The next year the rain fell for months on end. The ground was so wet at sowing time the horses could hardly pull the plough. The farmers feared the grain would rot in the ground. Thankfully some grew and, by Lammastide, a field of oats on the sheltered side of the valley was ripe enough to cut.

Another girl served the Lammas bread, but this year the fiddler brought someone else to share his portion. She was dressed in white; some whispered he had stolen her from the fairies, so delicate her features and so slight her frame. She spoke in a foreign tongue, singing strange songs that made your heart long for sunshine on the hill.

The lads in the village vied for the chance to dance with her, but she shook her head and sang another song. When she faltered and grew tired, it was the fiddler who brought her water and found a dry spot for her to rest.

"Why do you always wear black?" one of the village girls asked the fiddler. "It is the colour of night and of death, not a colour to wear to be joyful."

The fiddler shrugged and flashed her one of his smiles. "I wear what I wear," he said, "that is enough."

"Then why does your woman wear white?" the girl persisted. "Should she not follow you in her choice of colours?"

"She follows her heart, "the fiddler replied. "Who am I, to try and change her?"

The crowd began to call for another tune, so the girl had to be content.

The following year they brought a child with them dressed in the blue of a summer sky. They trusted me to care for him while they played. I made pictures in the earth with sticks and kept him happy telling stories.

The next year came a daughter in the reds and oranges of the sun. She was entrusted to a woman sitting nearby, but the sky blue boy remembered my stories and sought me out where I sat amongst the leaves.

Years passed the fiddler's family grew as I did. As soon as their arms were long enough to hold a fiddle, they joined their father, backs straight and shoulders dancing, while the little ones shook their tambourines or beat sticks upon the trees in time to the music.

Each year they brought new songs and old. I would pester the blue boy until he taught me the new ones, singing him the songs from the previous year to show I had not forgotten them. He showed me the fiddle tunes too, but with nothing to practice on while they were away, my fingers stayed stiff, especially once I took over the milking and churning. In return, I told him stories that came to me as the milk hissed into the bucket or as my arms ached from turning the butter churn.

More years passed. I saw my brothers and sisters grow up and marry and leave the farm. My parents told the young men I was too useful to be lost as another's wife, but I knew it was because they could sing me no songs and my stories held no meaning for them.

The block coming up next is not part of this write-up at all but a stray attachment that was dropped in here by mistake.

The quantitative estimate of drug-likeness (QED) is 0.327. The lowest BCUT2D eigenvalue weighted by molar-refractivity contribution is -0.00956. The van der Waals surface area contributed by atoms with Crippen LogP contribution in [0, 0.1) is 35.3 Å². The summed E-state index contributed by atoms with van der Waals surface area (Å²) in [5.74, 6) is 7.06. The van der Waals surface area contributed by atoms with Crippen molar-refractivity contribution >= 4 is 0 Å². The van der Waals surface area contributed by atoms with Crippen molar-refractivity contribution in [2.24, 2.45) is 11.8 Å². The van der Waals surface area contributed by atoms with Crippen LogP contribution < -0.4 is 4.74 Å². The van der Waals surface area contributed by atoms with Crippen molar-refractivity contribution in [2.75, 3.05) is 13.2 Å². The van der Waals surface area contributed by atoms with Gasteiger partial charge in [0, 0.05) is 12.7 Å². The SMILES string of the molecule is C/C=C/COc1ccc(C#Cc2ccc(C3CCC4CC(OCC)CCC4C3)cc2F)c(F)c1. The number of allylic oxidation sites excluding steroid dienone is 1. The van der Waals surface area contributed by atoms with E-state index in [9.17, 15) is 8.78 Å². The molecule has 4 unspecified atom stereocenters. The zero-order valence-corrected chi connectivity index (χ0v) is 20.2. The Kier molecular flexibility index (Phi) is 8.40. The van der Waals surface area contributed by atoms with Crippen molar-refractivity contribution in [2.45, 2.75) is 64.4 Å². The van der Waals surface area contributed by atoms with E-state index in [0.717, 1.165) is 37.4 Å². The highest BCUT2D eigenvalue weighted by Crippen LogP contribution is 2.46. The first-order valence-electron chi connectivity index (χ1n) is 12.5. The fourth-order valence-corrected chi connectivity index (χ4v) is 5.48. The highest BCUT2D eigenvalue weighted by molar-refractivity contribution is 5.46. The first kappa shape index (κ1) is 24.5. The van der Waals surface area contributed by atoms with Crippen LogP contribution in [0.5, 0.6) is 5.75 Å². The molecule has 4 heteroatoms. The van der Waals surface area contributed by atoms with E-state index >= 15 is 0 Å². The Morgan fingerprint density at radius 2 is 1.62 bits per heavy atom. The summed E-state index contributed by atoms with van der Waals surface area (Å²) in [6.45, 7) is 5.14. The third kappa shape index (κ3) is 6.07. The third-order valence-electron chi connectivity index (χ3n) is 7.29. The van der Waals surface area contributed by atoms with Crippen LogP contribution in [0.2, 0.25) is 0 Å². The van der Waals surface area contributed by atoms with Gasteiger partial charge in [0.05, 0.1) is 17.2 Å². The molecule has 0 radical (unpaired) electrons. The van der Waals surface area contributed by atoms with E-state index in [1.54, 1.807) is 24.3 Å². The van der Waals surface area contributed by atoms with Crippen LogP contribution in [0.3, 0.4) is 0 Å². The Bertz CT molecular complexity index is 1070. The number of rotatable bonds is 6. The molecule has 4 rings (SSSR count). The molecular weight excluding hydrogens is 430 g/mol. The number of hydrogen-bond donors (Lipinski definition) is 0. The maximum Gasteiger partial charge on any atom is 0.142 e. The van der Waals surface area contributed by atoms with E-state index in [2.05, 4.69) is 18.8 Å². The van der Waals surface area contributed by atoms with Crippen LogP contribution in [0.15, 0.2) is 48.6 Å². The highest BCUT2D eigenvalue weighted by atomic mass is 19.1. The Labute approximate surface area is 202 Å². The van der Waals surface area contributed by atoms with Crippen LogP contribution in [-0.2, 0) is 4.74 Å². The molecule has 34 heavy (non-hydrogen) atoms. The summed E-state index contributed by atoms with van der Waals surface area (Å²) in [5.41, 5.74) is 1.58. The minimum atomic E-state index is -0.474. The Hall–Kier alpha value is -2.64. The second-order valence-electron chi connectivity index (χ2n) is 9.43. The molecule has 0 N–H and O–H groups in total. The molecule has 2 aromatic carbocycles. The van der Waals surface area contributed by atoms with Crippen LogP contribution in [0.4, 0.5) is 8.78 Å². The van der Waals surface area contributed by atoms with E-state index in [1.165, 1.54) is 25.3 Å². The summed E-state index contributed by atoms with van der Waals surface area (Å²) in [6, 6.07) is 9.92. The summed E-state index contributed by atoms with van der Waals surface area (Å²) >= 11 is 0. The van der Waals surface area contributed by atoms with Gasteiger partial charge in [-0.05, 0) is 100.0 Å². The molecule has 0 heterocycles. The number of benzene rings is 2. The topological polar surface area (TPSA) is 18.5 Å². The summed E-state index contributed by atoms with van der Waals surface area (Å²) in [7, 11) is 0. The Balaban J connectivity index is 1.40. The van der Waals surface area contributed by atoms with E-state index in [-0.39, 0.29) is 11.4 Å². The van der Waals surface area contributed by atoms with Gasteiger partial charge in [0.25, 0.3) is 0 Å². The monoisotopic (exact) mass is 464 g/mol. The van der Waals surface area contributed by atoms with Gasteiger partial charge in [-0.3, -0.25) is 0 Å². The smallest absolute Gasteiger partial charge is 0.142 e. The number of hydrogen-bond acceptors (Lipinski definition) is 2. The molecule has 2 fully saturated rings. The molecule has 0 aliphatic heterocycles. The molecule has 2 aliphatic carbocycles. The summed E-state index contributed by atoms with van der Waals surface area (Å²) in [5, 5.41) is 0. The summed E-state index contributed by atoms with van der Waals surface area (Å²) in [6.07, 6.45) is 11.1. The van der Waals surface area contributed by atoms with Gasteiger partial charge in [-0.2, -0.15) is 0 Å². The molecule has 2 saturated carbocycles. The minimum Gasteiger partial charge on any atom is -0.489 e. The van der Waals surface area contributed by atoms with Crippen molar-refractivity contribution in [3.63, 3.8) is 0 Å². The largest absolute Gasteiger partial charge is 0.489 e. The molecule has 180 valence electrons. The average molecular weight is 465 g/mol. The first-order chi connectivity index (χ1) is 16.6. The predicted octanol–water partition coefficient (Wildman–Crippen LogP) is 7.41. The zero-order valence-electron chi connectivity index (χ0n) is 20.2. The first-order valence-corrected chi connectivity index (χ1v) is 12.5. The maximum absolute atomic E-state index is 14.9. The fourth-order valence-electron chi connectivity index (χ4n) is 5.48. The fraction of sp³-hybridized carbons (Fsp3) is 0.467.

Then came the years that no fiddler came to the Lammas feast and though the musicians played, the music did not have the heart in it that it had before.

I did not think to see the fiddler again. The next Lammastide it fell to me to bake the loaf. I fashioned it as my mother had and once more I served it to the village on the silver platter. It came as a shock to see the fiddler sitting in his familiar place at the end of the row. As I drew closer, I saw that it was not the fiddler dressed in black I knew as a child, but the sky blue boy, now grown to a man. He was dressed in a black cotton shirt laced to his throat and leather trousers that fitted him like a second skin. Black hair still framed his sparkling eyes, but he had not his father's curls, rather his mother's black hair he plaited behind him.

When I offered him the remaining piece of bread, he took it gravely and said, with his father's voice, "But you have left none for yourself."

I nodded, caring nothing that I would not share in the Lammas loaf. An emptiness had grown in my heart since my mother died and the sky blue boy played the lament over her grave.

The fiddler set the bread upon his plate.

"Can you tell me the reason I am dressed in black?" he asked.

I looked up into his blue/black eyes, seeing again the fiddler and his laughing wife with their rainbow children. Then I understood.

"You wear black because all colours come to you." I said. "As night comforts day, you bring peace to all things, for without light, no-one can see the true colours shining upon them all."

He smiled and nodded, pointing to a white dress lying draped across the stool at his side. He took the piece of bread, slathering yellow butter over it before he broke it in two and held one piece out to me.

"Will you share the Lammas bread with me?" he asked.

"Yes," I said, taking it from him.

Together we ate in silence, tasting the wheat and the sunshine and the soil in which it grew. He brought me cool water to drink and when the dancing began, he led the music as his father had done before. I stood under the chestnut tree wearing the white dress, singing the songs he taught me.

As I sang, the sun shone through the black clouds hanging over the village. A rainbow soared from the sky on a multi-coloured path to where I stood.

 

 THE END